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Bali starling

Scientific name: Leucopsar rothschildi

Country: Indonesia

Continent: Asia

Diet: Insects - insectivore, fruits - frugivore

Food & feeding: Omnivore

Habitats: Tropical grassland, tropical dry forest

Conservation status: Critically endangered

Relatives: European starling, mynah

Description: The Bali starling is the most beautiful of all the mynahs. It is a thick-set, starling sized bird with snow white plumage and an elegant long white crest. The bare skin on the face is bright blue finishing in a point at the sides of the neck. The tip of its broad tail and the tips of the flight feathers are black, and the beak, feet and legs are bluish-grey. It is endemic to (found only on) the island of Bali and has now been adopted as their national bird. It weighs about 85 grams and is about 25 cm long.

Lifestyle: Bali starlings forage in open forest and grasslands searching for fruits and insects. Water is often hard to find in such places, so juices from ripe fruits are especially important. They are active during the day.

Family & friends: During the breeding season, pairs are generally aggressive towards one another. Outside the breeding season, back when these birds were still plentiful in the wild, families converged into larger feeding flocks.

Keeping in touch: When males and females are courting, they display with a series of head bobbing motions accompanied by a series of clicks and finished off by a loud shriek.

Growing up: In the wild, Bali starlings live to five years, but in captivity they can still breed when they are over twelve years old. Three or four eggs are laid in a nest of twigs in a hollow, often an old woodpecker or barbet hole, or fork of a tree (in captivity a nest box is provided). The eggs are turquoise in colour and hatch after about 14 days; the chicks fledge in about three weeks. The young are mature at 2-3 years and may live for up to 15 years.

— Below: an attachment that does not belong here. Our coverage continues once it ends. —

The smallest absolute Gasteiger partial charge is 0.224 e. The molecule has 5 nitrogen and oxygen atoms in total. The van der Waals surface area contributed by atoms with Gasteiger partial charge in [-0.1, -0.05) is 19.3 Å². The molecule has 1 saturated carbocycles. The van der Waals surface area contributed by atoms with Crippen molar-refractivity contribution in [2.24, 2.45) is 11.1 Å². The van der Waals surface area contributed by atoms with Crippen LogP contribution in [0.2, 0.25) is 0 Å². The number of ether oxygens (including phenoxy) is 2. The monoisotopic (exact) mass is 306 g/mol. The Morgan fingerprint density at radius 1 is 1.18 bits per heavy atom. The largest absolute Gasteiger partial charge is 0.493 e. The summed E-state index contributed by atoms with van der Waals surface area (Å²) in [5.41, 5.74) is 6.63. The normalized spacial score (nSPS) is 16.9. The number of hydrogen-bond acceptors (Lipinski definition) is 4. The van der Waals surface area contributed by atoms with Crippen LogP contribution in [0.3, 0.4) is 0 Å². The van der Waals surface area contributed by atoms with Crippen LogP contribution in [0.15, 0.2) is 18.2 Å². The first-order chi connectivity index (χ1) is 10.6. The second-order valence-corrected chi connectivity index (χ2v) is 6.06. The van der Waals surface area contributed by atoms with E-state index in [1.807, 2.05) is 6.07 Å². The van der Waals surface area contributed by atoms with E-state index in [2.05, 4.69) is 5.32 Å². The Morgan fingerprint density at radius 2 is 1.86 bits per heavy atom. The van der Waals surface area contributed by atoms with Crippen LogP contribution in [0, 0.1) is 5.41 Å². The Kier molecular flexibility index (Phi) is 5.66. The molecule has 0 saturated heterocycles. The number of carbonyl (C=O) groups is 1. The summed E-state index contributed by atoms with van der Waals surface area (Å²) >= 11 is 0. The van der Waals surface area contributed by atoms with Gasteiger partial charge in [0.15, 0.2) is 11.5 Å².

Bali starlings in captivity outnumber those in the wild by nearly 200 to 1.

Conservation news: As few as four individual birds may now exist in the wild, making the species in great danger of extinction. Several factors have contributed to its decline including habitat loss, natural disasters and above all, trapping for the pet trade. Caged birds have been kept in Bali for centuries but with the population growth and increased wealth due to tourism, it has become a status symbol to own rare and exotic birds. It is now illegal in Indonesia to keep Bali Starlings as caged birds. Recently a number of birds have been released on an island near Bali. Around 50 birds were released in and around Buddhist temples and have so far fledged 57 chicks.

The Bali starling is part of a European Endangered Species Programme. There is a healthy population of around 700 in zoos around the world, which will hopefully ensure the survival of this species. Priority is given to ensuring the future of captive populations, whilst work is done in Bali where this species has become the flagship for the conservation of the entire island's flora and fauna. Bristol Zoo Gardens actively co-operates with the breeding programme for this species and has bred several birds which have been passed to other collections on the advice of the species co-ordinator. Some captive-bred birds have been returned to Bali and released.